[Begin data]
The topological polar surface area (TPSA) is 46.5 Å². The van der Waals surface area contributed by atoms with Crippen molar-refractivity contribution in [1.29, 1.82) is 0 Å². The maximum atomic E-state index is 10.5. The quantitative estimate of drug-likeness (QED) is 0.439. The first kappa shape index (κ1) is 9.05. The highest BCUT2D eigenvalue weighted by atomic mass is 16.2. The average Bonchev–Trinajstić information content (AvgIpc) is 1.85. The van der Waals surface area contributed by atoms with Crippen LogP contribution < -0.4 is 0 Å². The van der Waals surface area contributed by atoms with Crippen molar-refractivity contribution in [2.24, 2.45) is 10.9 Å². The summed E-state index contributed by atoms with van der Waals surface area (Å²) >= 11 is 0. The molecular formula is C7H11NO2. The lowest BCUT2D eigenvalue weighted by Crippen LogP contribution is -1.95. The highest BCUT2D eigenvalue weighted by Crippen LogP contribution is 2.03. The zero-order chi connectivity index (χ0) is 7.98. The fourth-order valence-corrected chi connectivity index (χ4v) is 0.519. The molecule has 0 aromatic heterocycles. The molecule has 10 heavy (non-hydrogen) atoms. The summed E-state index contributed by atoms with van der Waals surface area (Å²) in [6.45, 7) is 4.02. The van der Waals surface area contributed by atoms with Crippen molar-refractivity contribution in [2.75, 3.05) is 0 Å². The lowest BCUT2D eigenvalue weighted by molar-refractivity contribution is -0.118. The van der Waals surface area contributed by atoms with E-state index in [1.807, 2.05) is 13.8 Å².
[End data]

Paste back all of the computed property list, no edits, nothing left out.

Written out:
The topological polar surface area (TPSA) is 46.5 Å². The van der Waals surface area contributed by atoms with Crippen molar-refractivity contribution in [1.29, 1.82) is 0 Å². The maximum atomic E-state index is 10.5. The quantitative estimate of drug-likeness (QED) is 0.439. The first kappa shape index (κ1) is 9.05. The highest BCUT2D eigenvalue weighted by atomic mass is 16.2. The average Bonchev–Trinajstić information content (AvgIpc) is 1.85. The van der Waals surface area contributed by atoms with Crippen LogP contribution < -0.4 is 0 Å². The van der Waals surface area contributed by atoms with Crippen molar-refractivity contribution in [2.24, 2.45) is 10.9 Å². The summed E-state index contributed by atoms with van der Waals surface area (Å²) >= 11 is 0. The molecular formula is C7H11NO2. The lowest BCUT2D eigenvalue weighted by Crippen LogP contribution is -1.95. The highest BCUT2D eigenvalue weighted by Crippen LogP contribution is 2.03. The zero-order chi connectivity index (χ0) is 7.98. The fourth-order valence-corrected chi connectivity index (χ4v) is 0.519. The molecule has 0 aromatic heterocycles. The molecule has 10 heavy (non-hydrogen) atoms. The summed E-state index contributed by atoms with van der Waals surface area (Å²) in [6.45, 7) is 4.02. The van der Waals surface area contributed by atoms with Crippen molar-refractivity contribution in [2.75, 3.05) is 0 Å². The lowest BCUT2D eigenvalue weighted by molar-refractivity contribution is -0.118. The van der Waals surface area contributed by atoms with E-state index in [1.807, 2.05) is 13.8 Å².